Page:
10 God Shammgod

via streetball.com

God Shammgod just sounds like a product for a Bible cleaner, but it’s actually a basketball player that spent a whopping one season in the NBA. Shammgod played his college ball at Providence, where he was drafted in the 1997 NBA Draft by the Washington Bullets in the second round. The 21-year-old played just 20 games with the Washington squad and scored 60 points in the season. Shammgod then tried his hand at international ball with trips to Poland, China, Saudi Arabia, Croatia and Kuwait. For some reason, the Wizards have not decided to retire his number two jersey yet, but give it time.

9 Misty Hyman

via David Longstreath/AP

Misty Hyman is a truly unfortunate name, but she has something that the rest of us with normal names don’t have...a gold medal. Hyman is an American swimmer that competed in the 2000 Summer Olympics in Sydney. It was there that she won the 200 meter butterfly gold medal, but failed to qualify for the 2004 games. Hyman almost made it to the 1996 Olympics as well, but finished just outside in two different events. These days, the Stanford graduate is working as a private swimming coach, probably for kids that try not to giggle at her name.

8 Dick Butkus

via nfl.com

It’s odd that one of the best defensive players in football history had such an odd name. Perhaps he built up a lot of rage as a youngster and took it out on those that made fun of him on the field. Butkus attended the University of Illinois (he was from Chicago) and was happy to learn that he was drafted by his hometown Chicago Bears with the third overall pick in the 1965 NFL Draft. Butkus was named to the Pro Bowl and All-Pro teams throughout his career, and is in both the Pro and College Football Halls of Fame. Butkus is without a doubt the best athlete in their respective sport on this list.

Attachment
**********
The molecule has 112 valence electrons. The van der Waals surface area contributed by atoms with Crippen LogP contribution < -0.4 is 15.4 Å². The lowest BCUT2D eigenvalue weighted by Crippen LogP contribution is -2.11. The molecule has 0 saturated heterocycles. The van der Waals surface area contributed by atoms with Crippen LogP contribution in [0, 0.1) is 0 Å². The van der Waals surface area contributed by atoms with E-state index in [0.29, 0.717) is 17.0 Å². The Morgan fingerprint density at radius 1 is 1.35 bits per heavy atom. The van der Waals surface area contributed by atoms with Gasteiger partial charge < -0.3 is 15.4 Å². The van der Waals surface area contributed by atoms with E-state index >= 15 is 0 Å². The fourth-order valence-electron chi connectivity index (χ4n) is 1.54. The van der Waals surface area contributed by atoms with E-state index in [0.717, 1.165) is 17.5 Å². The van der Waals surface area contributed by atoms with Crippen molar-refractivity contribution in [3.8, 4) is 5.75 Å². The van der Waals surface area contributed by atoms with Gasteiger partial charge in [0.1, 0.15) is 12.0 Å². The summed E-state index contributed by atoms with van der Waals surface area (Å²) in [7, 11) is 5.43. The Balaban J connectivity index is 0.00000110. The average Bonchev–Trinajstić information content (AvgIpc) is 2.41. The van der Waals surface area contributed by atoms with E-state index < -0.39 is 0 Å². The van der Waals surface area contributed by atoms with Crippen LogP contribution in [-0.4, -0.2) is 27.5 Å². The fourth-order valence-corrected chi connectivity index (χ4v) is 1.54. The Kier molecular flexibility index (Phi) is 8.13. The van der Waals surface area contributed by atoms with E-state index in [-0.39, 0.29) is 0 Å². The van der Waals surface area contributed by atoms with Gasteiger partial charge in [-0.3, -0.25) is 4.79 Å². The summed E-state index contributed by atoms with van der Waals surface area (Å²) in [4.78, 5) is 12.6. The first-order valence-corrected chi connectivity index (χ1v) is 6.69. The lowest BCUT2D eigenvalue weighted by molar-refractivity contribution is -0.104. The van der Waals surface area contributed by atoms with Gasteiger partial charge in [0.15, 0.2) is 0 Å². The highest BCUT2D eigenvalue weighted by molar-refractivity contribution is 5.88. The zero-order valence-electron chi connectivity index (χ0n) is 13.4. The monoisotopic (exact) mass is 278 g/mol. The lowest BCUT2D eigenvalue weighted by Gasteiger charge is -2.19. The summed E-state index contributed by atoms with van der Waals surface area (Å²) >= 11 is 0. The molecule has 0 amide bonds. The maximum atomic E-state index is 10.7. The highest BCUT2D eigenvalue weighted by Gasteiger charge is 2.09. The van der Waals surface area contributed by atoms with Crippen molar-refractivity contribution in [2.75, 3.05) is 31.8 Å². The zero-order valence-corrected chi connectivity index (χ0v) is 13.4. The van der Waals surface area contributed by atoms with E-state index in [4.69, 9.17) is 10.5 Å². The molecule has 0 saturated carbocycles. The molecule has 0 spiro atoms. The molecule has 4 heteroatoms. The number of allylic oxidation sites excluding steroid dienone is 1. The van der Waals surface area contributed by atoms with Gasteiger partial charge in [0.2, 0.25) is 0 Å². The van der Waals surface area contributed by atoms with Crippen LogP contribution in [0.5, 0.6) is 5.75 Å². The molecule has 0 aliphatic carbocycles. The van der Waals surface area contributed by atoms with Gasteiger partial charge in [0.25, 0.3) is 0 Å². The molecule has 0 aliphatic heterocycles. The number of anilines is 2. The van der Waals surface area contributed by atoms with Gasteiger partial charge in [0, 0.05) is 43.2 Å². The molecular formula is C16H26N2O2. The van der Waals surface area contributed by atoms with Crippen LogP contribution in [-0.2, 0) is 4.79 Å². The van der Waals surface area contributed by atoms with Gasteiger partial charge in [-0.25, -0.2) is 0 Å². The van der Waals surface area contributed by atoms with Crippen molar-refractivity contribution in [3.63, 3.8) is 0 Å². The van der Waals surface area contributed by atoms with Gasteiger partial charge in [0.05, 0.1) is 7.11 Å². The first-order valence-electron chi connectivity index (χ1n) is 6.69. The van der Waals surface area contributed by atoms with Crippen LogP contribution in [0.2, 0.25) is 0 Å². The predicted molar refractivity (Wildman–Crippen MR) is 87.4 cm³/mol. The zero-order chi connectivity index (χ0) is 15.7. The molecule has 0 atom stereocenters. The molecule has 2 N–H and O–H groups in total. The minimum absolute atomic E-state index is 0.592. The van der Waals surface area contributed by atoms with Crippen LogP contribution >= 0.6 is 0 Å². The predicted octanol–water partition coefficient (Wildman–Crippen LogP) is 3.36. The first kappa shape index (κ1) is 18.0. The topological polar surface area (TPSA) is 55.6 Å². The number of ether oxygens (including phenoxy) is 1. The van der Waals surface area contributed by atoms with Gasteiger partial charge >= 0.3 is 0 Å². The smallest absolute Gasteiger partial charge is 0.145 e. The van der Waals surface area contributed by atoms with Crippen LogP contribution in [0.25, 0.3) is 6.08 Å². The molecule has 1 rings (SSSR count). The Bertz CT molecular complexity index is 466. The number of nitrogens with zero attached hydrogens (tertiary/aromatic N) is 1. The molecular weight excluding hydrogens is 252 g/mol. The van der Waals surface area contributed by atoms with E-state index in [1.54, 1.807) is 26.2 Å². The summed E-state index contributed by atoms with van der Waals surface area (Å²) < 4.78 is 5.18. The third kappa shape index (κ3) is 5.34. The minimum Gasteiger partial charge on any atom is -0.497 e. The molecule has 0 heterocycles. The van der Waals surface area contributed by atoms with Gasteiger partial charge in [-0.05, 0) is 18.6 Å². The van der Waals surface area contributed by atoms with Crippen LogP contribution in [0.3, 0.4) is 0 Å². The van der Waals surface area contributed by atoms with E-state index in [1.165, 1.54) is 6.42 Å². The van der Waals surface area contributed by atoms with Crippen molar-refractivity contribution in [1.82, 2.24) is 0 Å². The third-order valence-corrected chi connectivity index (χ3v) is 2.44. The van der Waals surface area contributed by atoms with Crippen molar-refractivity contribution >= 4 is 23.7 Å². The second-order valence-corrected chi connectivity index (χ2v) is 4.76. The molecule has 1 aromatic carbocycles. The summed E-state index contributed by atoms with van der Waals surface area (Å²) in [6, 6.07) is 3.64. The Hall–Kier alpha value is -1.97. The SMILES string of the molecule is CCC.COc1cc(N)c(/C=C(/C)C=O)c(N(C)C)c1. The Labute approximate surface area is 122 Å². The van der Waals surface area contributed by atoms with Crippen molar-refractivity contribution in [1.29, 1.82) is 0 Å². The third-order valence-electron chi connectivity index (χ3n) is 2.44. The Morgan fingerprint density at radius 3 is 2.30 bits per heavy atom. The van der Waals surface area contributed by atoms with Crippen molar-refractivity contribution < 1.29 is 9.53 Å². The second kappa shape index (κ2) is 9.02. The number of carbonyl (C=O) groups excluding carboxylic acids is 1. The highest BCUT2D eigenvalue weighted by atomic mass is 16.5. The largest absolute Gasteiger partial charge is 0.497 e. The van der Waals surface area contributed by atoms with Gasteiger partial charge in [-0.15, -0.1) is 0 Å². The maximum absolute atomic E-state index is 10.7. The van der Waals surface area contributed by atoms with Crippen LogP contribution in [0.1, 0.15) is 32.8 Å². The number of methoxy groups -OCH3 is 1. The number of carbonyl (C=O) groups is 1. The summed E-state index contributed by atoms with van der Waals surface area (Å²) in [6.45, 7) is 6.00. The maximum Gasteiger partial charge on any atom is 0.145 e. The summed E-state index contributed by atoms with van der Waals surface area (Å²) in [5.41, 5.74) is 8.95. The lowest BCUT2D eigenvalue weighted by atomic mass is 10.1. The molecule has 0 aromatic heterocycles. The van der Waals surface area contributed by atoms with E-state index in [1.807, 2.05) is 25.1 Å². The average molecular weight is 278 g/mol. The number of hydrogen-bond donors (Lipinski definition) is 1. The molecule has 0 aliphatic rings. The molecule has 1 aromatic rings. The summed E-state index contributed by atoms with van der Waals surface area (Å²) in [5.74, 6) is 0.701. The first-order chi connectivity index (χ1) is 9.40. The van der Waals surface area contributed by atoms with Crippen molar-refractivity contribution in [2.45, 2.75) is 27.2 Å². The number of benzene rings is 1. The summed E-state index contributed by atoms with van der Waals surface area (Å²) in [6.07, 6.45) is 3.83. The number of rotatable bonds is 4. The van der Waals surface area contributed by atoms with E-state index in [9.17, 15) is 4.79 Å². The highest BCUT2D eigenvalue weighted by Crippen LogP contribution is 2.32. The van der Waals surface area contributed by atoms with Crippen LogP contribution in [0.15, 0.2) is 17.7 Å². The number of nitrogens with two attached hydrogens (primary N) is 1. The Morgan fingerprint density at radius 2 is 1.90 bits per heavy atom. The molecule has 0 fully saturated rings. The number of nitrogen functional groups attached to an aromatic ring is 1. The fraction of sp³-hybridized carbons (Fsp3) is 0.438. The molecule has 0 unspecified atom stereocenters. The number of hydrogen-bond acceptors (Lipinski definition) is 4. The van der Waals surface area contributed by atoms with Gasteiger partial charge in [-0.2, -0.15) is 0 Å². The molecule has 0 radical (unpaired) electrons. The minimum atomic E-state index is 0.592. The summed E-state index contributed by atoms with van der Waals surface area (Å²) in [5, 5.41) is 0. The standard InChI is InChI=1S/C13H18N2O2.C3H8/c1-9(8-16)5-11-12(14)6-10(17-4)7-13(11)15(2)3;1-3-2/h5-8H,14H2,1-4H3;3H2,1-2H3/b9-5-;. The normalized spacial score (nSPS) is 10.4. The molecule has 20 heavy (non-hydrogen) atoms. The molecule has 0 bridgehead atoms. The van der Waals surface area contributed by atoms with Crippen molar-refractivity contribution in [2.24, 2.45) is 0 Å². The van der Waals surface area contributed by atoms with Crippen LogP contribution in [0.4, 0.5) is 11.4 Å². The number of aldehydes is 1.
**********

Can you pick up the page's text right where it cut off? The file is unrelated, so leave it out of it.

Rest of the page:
7 Metta World Peace

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There was a young man named Ron Artest that was drafted in the first round by the Chicago Bulls back in 1999. Eventually, he seemed like he started to lose his mind a little bit and only lasted there for two seasons. Artest then spent the rest of his career with the Pacers, Kings, Rockets, Lakers and Knicks. While he was still with the Lakers, Artest changed his name to Metta World Peace for reasons that are still foggy to us today. World Peace was a one time All Star who averaged 13.8 points and 4.7 rebounds per game during his career.